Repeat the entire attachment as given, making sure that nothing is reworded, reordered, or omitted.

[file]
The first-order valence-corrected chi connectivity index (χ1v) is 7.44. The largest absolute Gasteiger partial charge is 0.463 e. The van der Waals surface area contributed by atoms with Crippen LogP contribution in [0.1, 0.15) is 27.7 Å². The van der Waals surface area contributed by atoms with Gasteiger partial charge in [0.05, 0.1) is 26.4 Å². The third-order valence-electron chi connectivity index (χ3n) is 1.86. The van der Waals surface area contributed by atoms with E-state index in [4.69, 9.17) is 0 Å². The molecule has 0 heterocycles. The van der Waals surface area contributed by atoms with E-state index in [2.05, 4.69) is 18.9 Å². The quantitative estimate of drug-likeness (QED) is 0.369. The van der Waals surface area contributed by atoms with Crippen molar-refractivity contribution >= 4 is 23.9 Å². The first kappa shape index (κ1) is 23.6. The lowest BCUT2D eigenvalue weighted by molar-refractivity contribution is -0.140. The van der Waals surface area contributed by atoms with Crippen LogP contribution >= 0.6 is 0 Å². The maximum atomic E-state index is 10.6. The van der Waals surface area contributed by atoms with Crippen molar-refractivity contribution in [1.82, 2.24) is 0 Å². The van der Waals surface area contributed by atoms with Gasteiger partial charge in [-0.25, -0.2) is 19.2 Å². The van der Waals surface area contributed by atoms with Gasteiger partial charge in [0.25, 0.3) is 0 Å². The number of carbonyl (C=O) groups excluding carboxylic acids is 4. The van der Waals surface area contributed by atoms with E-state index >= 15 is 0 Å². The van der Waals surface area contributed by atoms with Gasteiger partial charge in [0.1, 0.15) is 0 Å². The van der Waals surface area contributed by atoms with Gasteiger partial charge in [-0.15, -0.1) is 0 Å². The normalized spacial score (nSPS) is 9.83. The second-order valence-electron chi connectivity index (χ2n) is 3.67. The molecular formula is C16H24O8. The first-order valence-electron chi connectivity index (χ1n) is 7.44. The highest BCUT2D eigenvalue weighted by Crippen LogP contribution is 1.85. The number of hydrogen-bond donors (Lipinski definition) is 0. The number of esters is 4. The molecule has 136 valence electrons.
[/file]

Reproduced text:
The first-order valence-corrected chi connectivity index (χ1v) is 7.44. The largest absolute Gasteiger partial charge is 0.463 e. The van der Waals surface area contributed by atoms with Crippen LogP contribution in [0.1, 0.15) is 27.7 Å². The van der Waals surface area contributed by atoms with Gasteiger partial charge in [0.05, 0.1) is 26.4 Å². The third-order valence-electron chi connectivity index (χ3n) is 1.86. The van der Waals surface area contributed by atoms with E-state index in [4.69, 9.17) is 0 Å². The molecule has 0 heterocycles. The van der Waals surface area contributed by atoms with E-state index in [2.05, 4.69) is 18.9 Å². The quantitative estimate of drug-likeness (QED) is 0.369. The van der Waals surface area contributed by atoms with Crippen molar-refractivity contribution >= 4 is 23.9 Å². The first kappa shape index (κ1) is 23.6. The lowest BCUT2D eigenvalue weighted by molar-refractivity contribution is -0.140. The van der Waals surface area contributed by atoms with Crippen LogP contribution >= 0.6 is 0 Å². The maximum atomic E-state index is 10.6. The van der Waals surface area contributed by atoms with Crippen molar-refractivity contribution in [1.82, 2.24) is 0 Å². The van der Waals surface area contributed by atoms with Gasteiger partial charge in [-0.25, -0.2) is 19.2 Å². The van der Waals surface area contributed by atoms with Gasteiger partial charge in [0.25, 0.3) is 0 Å². The number of carbonyl (C=O) groups excluding carboxylic acids is 4. The van der Waals surface area contributed by atoms with E-state index >= 15 is 0 Å². The van der Waals surface area contributed by atoms with Gasteiger partial charge in [0.1, 0.15) is 0 Å². The van der Waals surface area contributed by atoms with Gasteiger partial charge in [-0.15, -0.1) is 0 Å². The normalized spacial score (nSPS) is 9.83. The second-order valence-electron chi connectivity index (χ2n) is 3.67. The molecular formula is C16H24O8. The first-order valence-electron chi connectivity index (χ1n) is 7.44. The highest BCUT2D eigenvalue weighted by Crippen LogP contribution is 1.85. The number of hydrogen-bond donors (Lipinski definition) is 0. The number of esters is 4. The molecule has 136 valence electrons.